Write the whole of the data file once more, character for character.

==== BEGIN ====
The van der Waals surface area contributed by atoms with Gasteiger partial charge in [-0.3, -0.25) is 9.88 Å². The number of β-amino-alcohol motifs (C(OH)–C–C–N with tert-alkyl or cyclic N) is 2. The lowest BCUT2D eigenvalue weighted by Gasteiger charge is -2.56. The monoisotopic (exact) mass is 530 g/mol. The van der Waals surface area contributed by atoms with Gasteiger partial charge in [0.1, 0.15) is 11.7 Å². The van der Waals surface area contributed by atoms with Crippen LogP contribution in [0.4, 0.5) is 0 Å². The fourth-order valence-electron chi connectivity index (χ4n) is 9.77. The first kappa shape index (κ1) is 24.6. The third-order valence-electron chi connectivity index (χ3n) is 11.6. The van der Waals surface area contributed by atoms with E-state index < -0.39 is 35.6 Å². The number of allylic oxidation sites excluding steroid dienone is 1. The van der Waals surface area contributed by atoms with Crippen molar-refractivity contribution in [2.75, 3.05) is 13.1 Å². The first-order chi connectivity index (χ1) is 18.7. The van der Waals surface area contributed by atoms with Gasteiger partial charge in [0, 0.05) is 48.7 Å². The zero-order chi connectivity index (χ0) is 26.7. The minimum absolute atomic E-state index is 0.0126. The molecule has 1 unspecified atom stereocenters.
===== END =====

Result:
The van der Waals surface area contributed by atoms with Gasteiger partial charge in [-0.3, -0.25) is 9.88 Å². The number of β-amino-alcohol motifs (C(OH)–C–C–N with tert-alkyl or cyclic N) is 2. The lowest BCUT2D eigenvalue weighted by Gasteiger charge is -2.56. The monoisotopic (exact) mass is 530 g/mol. The van der Waals surface area contributed by atoms with Gasteiger partial charge in [0.1, 0.15) is 11.7 Å². The van der Waals surface area contributed by atoms with Crippen LogP contribution in [0.4, 0.5) is 0 Å². The fourth-order valence-electron chi connectivity index (χ4n) is 9.77. The first kappa shape index (κ1) is 24.6. The third-order valence-electron chi connectivity index (χ3n) is 11.6. The van der Waals surface area contributed by atoms with E-state index < -0.39 is 35.6 Å². The number of allylic oxidation sites excluding steroid dienone is 1. The van der Waals surface area contributed by atoms with Crippen molar-refractivity contribution in [2.75, 3.05) is 13.1 Å². The first-order chi connectivity index (χ1) is 18.7. The van der Waals surface area contributed by atoms with Gasteiger partial charge in [0, 0.05) is 48.7 Å². The zero-order chi connectivity index (χ0) is 26.7. The minimum absolute atomic E-state index is 0.0126. The molecule has 1 unspecified atom stereocenters.